When first we encounter the leather-clad Magdalena, she has just disrupted a Pentecostal mass, kidnapped the priest at gunpoint, then spirited him to a remote Austrian forest. After binding his wrists and ankles and gagging him with her black Kashiyama bodysuit, she informs the stunned priest, "I want to make a confession," then muses, "Had I arrived at the idea of forcing someone to hear me out sooner, perhaps I would not have become a murderess and killed seven men."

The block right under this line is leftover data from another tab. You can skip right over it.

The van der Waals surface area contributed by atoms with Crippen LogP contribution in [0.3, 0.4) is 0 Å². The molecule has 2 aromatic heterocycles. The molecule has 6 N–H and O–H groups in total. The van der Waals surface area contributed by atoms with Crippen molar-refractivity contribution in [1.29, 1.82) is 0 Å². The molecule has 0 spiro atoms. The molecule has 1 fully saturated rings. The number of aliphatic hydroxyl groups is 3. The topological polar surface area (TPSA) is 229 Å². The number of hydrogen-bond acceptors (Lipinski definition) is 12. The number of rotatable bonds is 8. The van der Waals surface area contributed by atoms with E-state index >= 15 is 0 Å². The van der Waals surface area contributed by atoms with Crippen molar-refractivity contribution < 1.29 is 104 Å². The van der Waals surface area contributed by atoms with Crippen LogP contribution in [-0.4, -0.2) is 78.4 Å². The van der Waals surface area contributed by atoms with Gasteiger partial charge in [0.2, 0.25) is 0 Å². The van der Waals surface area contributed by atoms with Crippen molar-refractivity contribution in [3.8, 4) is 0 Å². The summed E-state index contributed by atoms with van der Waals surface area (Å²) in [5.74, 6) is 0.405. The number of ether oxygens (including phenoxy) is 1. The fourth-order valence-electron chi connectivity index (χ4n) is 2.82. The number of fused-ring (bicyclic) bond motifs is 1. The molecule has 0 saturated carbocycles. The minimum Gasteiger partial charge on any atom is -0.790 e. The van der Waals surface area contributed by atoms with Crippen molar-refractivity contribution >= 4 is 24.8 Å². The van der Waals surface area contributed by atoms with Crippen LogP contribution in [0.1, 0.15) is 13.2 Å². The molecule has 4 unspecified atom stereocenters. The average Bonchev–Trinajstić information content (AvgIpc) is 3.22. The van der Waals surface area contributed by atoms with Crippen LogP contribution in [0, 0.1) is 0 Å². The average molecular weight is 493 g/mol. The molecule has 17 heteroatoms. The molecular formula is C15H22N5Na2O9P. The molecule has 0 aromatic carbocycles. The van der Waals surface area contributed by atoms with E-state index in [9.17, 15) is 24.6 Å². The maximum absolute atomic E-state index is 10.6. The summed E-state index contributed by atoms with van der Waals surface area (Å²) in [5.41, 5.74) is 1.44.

In the hands of Austrian novelist Faschinger, Magdalena's ensuing remembrance of murderous things past proves a dazzlingly inventive romp. As the seductress details each of her wicked affairs, from erotic first encounter to violent finale, she digresses frequently to skewer pretentious academics, overeager consumers and anyone else she finds guilty of leading truly impure lives. Over time her eloquent monologue proves less a confession than a seduction, aimed at piercing the self-righteous chastity of her hostage. Though the arc of Magdalena's confession lacks novelistic tension, the prose is so lush and each of the seven fatal affairs so richly imagined that, like the priest, readers will find themselves spellbound. (HarperCollins, $23)